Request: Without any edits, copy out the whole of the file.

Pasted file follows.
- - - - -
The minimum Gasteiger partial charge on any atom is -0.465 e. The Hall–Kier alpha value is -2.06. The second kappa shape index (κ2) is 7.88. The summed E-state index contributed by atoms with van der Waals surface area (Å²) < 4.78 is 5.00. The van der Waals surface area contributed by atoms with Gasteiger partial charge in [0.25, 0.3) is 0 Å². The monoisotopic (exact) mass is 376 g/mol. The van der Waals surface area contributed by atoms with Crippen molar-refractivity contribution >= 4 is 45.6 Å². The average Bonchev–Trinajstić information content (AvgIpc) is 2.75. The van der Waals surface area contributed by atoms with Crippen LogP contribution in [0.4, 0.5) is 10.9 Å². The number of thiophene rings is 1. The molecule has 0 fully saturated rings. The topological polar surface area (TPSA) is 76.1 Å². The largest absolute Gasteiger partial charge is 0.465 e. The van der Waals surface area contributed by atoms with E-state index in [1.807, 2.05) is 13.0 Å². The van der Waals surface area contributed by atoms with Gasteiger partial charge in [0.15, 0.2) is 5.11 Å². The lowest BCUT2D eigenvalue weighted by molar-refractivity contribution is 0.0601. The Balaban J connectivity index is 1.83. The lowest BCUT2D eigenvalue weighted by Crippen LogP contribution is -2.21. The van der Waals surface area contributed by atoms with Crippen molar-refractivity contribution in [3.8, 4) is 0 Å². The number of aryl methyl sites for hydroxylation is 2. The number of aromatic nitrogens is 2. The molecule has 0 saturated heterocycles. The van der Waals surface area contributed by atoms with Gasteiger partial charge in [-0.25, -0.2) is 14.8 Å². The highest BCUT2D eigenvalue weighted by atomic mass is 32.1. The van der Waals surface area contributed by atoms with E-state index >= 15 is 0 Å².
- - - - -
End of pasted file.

The minimum Gasteiger partial charge on any atom is -0.465 e. The Hall–Kier alpha value is -2.06. The second kappa shape index (κ2) is 7.88. The summed E-state index contributed by atoms with van der Waals surface area (Å²) < 4.78 is 5.00. The van der Waals surface area contributed by atoms with Gasteiger partial charge in [0.25, 0.3) is 0 Å². The monoisotopic (exact) mass is 376 g/mol. The van der Waals surface area contributed by atoms with Crippen molar-refractivity contribution >= 4 is 45.6 Å². The average Bonchev–Trinajstić information content (AvgIpc) is 2.75. The van der Waals surface area contributed by atoms with Crippen LogP contribution in [0.4, 0.5) is 10.9 Å². The number of thiophene rings is 1. The molecule has 0 fully saturated rings. The topological polar surface area (TPSA) is 76.1 Å². The largest absolute Gasteiger partial charge is 0.465 e. The van der Waals surface area contributed by atoms with E-state index in [1.807, 2.05) is 13.0 Å². The van der Waals surface area contributed by atoms with Gasteiger partial charge in [0.15, 0.2) is 5.11 Å². The lowest BCUT2D eigenvalue weighted by molar-refractivity contribution is 0.0601. The Balaban J connectivity index is 1.83. The lowest BCUT2D eigenvalue weighted by Crippen LogP contribution is -2.21. The van der Waals surface area contributed by atoms with Crippen molar-refractivity contribution in [3.8, 4) is 0 Å². The number of aryl methyl sites for hydroxylation is 2. The number of aromatic nitrogens is 2. The molecule has 0 saturated heterocycles. The van der Waals surface area contributed by atoms with Gasteiger partial charge in [-0.25, -0.2) is 14.8 Å². The highest BCUT2D eigenvalue weighted by atomic mass is 32.1. The van der Waals surface area contributed by atoms with E-state index >= 15 is 0 Å².